Tuesday, October 27, 2009

October 2, 2009 (The Romantic Road)

I am on a train to Berlin and I just finished the Romantic road. There is no way possible to explain all the places I saw between Oktoberfest and now, but I can give you a little taste with a town called Dinkelsbuhl.

Dinkelsbuhl is a fully-functioning, walled Medieval with enough charm and lack of tourists to completely fulfill my Medieval fetish. It is exactly what you would picture a Medieval town to be: cobbled streets, an enormous Gothic cathedral, thick walls with towers, old mills, half timbered buildings, and even a little hole in the outside of the town walls labeled “Mauergeist,” or wall ghost. The lady that ran my hotel told me that it’s for the children and you can ring the old bell that’s next to the little cave to summon the ghost. I love it.

Walking through the town, the scents of wood smoke, freshly fallen leaves, and old masonry hit your nose. The occasional bakery puts off smells of buttery and fruity treats. As you look around, you notice that the walls are covered with moss, lichens, and some small plants poking out to say hello. You can easily place yourself five hundred years ago to see Teutonic nights emerging from the front of their quarters in the middle of the city. You can just see all the workmen scurrying about the street, the farmers wheeling their goods about on carts, and the masons mixing the mortar for the grand churches they’re building. Nowadays, it’s a little more modern, but still retains its charm.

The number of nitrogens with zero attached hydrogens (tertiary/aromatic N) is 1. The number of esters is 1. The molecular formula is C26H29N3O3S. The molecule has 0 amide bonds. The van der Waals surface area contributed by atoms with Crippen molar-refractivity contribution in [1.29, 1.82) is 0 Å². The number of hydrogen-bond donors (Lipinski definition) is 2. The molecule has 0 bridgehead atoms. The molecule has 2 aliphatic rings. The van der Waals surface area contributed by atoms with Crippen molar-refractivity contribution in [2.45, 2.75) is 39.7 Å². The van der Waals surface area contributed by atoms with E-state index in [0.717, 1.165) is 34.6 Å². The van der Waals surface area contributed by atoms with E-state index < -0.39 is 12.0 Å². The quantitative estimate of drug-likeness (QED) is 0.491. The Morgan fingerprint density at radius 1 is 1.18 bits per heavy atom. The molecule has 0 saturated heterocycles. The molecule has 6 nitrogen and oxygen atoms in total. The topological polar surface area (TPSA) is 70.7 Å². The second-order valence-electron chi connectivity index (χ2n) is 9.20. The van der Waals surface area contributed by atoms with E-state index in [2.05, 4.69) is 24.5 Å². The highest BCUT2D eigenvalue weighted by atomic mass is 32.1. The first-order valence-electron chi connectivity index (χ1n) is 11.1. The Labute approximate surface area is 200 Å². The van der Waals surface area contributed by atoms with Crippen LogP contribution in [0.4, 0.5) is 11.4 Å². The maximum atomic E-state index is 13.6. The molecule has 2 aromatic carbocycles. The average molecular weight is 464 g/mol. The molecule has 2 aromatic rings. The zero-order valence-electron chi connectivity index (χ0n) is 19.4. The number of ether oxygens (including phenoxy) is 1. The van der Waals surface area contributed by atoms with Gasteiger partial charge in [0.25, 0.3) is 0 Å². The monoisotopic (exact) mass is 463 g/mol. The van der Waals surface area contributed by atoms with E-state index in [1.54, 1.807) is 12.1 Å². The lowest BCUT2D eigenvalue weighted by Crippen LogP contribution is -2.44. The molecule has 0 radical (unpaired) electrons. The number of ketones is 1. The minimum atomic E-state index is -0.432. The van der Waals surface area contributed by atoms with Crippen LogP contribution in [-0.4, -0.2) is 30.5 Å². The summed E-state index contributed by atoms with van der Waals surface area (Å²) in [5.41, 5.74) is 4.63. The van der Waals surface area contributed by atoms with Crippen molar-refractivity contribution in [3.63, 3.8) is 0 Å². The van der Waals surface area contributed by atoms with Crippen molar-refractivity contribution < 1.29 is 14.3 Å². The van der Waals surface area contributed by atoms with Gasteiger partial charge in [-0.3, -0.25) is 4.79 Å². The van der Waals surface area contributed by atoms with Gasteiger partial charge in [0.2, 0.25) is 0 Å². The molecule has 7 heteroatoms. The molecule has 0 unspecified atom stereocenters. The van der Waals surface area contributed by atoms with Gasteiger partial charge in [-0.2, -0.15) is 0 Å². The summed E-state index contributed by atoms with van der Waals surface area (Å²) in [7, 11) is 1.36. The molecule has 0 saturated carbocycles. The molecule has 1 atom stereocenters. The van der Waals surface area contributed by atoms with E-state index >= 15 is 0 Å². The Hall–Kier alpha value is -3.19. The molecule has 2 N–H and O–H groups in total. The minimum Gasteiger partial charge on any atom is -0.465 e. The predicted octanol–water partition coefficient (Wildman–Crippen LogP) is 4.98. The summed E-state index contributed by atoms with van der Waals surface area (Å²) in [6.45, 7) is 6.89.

The morning after my stay in the quaint Hotel Palmengarten, I decided that I was going to use the brisk weather for a jog around the city. I actually ran around the whole thing twice: once outside of the walls and once inside. It was absolutely amazing running by the two mills that the towns used to operate under special privileges granted by the king. It was amazing to run through the great gates to the city, to trod over the ivied bridges that traversed the moats and waterways and to see the mallard ducks and swans below. At one point, I looked across the moat to see a few goats grazing amongst small shrubs. I also happened upon one of the antique locks that controls the level of the moat. That thing hasn’t been replaced in a while.

I was also quite impressed with the Gothic cathedral in town. It actually smelled like a church and had real candles lit in the aisles. When you looked up, you could see the dust particles coming through the light that was filtering in through large stain-glass windows. The roof was vaulted with sharp edges and sharp ornamentation around the columns supporting its weight. And a very dark looking pulpit wound its way around one of the center-right columns to look down upon the Bavarian carved wooden pews. The artwork wasn’t special and neither were the sculptures, but I enjoyed the simplicity of it all. I’ve seen a lot of churches in the last year and this one is definitely a stand out.

Speaking of churches, I found it very odd and creepy walking about at night, because there were lit up ivied crucifixes everywhere with a naked and pierced Jesus hanging upon them. There was also a dead Jesus laid behind bars in the back of the Gothic cathedral, right next to the Last supper, and Jesus dead in Mary’s arms. I really almost wet my pants when I rounded the sharp corner to find this. If that wasn’t creepy enough, I turned the next corner to see a night watchmen walking down the street, complete with leggings, leather pants, gold-buckled leather shoes, a little hat, and a glass sided lantern to light his way. This, all without tourists. I actually felt like I was in a Medieval town. It was creepy and awesome! Oh, and on my morning jog I also saw an everyday worker carrying some carpentry equipment along the park with all the same leggings, shoes, leather pants, and hat. He looked to be about 60 years old and there’s no way he was doing that for the tourists at the crack of dawn.